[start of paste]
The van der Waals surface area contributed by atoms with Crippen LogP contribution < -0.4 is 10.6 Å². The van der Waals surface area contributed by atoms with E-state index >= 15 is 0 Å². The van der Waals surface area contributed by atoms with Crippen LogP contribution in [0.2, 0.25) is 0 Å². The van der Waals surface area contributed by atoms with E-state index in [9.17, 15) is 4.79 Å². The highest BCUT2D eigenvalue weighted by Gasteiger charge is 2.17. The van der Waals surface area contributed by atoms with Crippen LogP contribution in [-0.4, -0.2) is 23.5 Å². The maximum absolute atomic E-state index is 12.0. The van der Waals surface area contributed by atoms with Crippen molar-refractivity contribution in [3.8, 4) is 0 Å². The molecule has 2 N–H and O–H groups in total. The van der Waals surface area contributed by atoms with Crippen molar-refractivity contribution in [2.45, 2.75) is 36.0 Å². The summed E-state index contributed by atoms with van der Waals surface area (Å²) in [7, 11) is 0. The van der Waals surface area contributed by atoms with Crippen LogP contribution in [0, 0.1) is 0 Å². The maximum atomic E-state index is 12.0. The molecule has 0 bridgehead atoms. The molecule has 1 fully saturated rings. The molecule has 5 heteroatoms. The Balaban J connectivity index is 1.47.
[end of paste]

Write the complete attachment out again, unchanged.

The van der Waals surface area contributed by atoms with Crippen LogP contribution < -0.4 is 10.6 Å². The van der Waals surface area contributed by atoms with E-state index >= 15 is 0 Å². The van der Waals surface area contributed by atoms with Crippen LogP contribution in [0.2, 0.25) is 0 Å². The van der Waals surface area contributed by atoms with E-state index in [9.17, 15) is 4.79 Å². The highest BCUT2D eigenvalue weighted by Gasteiger charge is 2.17. The van der Waals surface area contributed by atoms with Crippen LogP contribution in [-0.4, -0.2) is 23.5 Å². The maximum absolute atomic E-state index is 12.0. The van der Waals surface area contributed by atoms with Crippen molar-refractivity contribution in [3.8, 4) is 0 Å². The molecule has 2 N–H and O–H groups in total. The van der Waals surface area contributed by atoms with Crippen molar-refractivity contribution in [2.45, 2.75) is 36.0 Å². The summed E-state index contributed by atoms with van der Waals surface area (Å²) in [7, 11) is 0. The van der Waals surface area contributed by atoms with Crippen LogP contribution in [0, 0.1) is 0 Å². The maximum atomic E-state index is 12.0. The molecule has 0 bridgehead atoms. The molecule has 1 fully saturated rings. The molecule has 5 heteroatoms. The Balaban J connectivity index is 1.47.